I mention those caveats only because I hope people will give this line of argument a kind of fair shake. I've been struck on social media, for what it's worth, that a lot of people have interpreted it as a partisan or ideological critique. And it's not that at all. In fact, I've been surprised through the pandemic that our governments, which we, I think, rightly view proudly in terms of professionalism, and independence, and the kind of quality of people that staff these roles-- but on a number of pretty basic fronts, has underperformed at least my expectations.

You mentioned the passports as being probably the most kind of stark example, where something as basic as providing timely issuance of passports has turned into something of a crisis, where we now have long wait times and people actually being forced to cancel travel and vacation. And so, in a way, it's a call to people, irrespective of their political preferences or ideological views, to say, as much as we focus on how big or small our government ought to be, I think we probably need to ask more penetrating questions about what's standing in the way of our governments providing services in a more effective and efficient manner? It strikes me as a healthier conversation, and one that in the immediacy of the post-pandemic period, has proven to be even more important than I would have previously anticipated.

ALICJA SIEKIERSKA: So do you think this is the time where the government should, perhaps, take a look at its priorities or the key areas in which it really needs to improve its ability to deliver goods and services?

SEAN SPEER: I think so. I think a government would be rewarded by kind of taking that idea on. That is to say, committing to a reform agenda that's not about slashing and burning government, but about delivering better government. Let me just give you a concrete example, and it reinforces the kind of nonpartisan nature of this.

The Harper government, of which I was a part as you said in the introduction, came to power in 2006 with a major reform agenda to address accountability issues in the federal government that was a direct response to the sponsorship scandal of the 1990s and early-2000s. And a lot of those ideas were probably well attended-- some of them, no doubt, were partisan and political. But I think there was a general sense that the federal government operated kind of a too lax manner in the context of the sponsorship and the system needed to be tightened up.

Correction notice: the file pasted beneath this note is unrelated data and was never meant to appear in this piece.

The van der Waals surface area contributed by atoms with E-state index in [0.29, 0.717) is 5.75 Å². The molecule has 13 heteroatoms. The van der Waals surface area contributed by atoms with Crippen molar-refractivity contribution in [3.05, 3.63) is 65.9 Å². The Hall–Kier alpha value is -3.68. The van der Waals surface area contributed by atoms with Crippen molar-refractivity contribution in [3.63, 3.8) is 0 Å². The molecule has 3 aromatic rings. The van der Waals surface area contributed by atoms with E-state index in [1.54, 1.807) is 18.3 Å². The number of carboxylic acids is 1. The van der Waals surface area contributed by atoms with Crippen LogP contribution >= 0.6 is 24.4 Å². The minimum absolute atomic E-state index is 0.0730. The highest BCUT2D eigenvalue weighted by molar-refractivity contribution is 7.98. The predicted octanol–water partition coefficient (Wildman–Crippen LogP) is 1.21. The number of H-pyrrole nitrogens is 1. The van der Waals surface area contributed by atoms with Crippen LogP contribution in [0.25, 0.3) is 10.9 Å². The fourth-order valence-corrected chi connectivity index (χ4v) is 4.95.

There needed to be more accountability, more oversight, et cetera. And I think we need to have a serious conversation, Alicja, about whether this focus on accountability and oversight, and effectively a kind of box-checking exercise, has created kind of paralysis and risk aversion within our governments that have had this inadvertent consequences of actually making governments less effective. In other words, we may have to be prepared to accept the trade-off in terms of accountability and oversight, to a certain extent, in exchange for kind of empowering people within the government to exercise more agency, to have more ownership of their work.

But I guess that's a long way of saying that I do think that the past 24 months and counting has given people greater insight into how our governments function in Canada. And if they're like me, I suspect they're thinking, things aren't quite as good as we thought they were and we ought to be expecting and demanding better.

ALICJA SIEKIERSKA: Well, it's a really interesting essay. And so, again, you can check that out on But before we wrap up the show, Sean, you mentioned accountability and oversight. So I want to talk about what's happening with Canadian airlines right now. With many flights being canceled, passengers are turning to the Canada's air passenger protection regulations for compensation.

Under the rules, which were introduced in 2016, airlines need to pay up to $1,000 for canceled flights or significantly delayed flights that are delayed within an airline's control. But there is an exemption regarding safety purposes. And so as reported by the "Canadian Press," Air Canada has been denying some claims, saying that staffing shortages are a safety-related issue, so that excludes travelers from compensation.

Passenger rights advocates say this is a clear flouting of the rules. Sean, what do you think Air Canada's response here and that decision to count staffing shortages as a safety issue says about the situation that the airline is facing right now?

SEAN SPEER: I should preface my answer by saying that I'm not a completely unbiased commentator. I spent three extra hours in an airport yesterday due to delays. So that may be affecting my thinking on these subjects.